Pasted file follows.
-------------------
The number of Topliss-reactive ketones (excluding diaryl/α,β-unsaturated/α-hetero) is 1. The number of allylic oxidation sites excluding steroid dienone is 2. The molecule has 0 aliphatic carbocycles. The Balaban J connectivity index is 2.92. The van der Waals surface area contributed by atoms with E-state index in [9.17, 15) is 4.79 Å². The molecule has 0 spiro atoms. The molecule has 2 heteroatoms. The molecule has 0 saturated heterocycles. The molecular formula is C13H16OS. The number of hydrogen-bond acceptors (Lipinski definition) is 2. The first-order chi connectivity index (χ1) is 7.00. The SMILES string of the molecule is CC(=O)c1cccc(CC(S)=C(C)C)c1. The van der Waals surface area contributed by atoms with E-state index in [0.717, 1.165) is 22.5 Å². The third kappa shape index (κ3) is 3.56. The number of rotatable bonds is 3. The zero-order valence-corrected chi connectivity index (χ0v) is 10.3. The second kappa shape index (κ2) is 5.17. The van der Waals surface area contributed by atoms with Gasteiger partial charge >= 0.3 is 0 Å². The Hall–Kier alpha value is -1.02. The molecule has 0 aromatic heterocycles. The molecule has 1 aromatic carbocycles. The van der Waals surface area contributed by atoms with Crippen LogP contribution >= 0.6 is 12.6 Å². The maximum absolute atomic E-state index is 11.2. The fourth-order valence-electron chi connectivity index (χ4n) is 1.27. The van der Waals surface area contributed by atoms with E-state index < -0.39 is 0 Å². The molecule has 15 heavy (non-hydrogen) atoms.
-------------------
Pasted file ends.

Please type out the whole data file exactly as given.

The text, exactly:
The number of Topliss-reactive ketones (excluding diaryl/α,β-unsaturated/α-hetero) is 1. The number of allylic oxidation sites excluding steroid dienone is 2. The molecule has 0 aliphatic carbocycles. The Balaban J connectivity index is 2.92. The van der Waals surface area contributed by atoms with E-state index in [9.17, 15) is 4.79 Å². The molecule has 0 spiro atoms. The molecule has 2 heteroatoms. The molecule has 0 saturated heterocycles. The molecular formula is C13H16OS. The number of hydrogen-bond acceptors (Lipinski definition) is 2. The first-order chi connectivity index (χ1) is 7.00. The SMILES string of the molecule is CC(=O)c1cccc(CC(S)=C(C)C)c1. The van der Waals surface area contributed by atoms with E-state index in [0.717, 1.165) is 22.5 Å². The third kappa shape index (κ3) is 3.56. The number of rotatable bonds is 3. The zero-order valence-corrected chi connectivity index (χ0v) is 10.3. The second kappa shape index (κ2) is 5.17. The van der Waals surface area contributed by atoms with Gasteiger partial charge >= 0.3 is 0 Å². The Hall–Kier alpha value is -1.02. The molecule has 0 aromatic heterocycles. The molecule has 1 aromatic carbocycles. The van der Waals surface area contributed by atoms with Crippen LogP contribution >= 0.6 is 12.6 Å². The maximum absolute atomic E-state index is 11.2. The fourth-order valence-electron chi connectivity index (χ4n) is 1.27. The van der Waals surface area contributed by atoms with E-state index < -0.39 is 0 Å². The molecule has 15 heavy (non-hydrogen) atoms.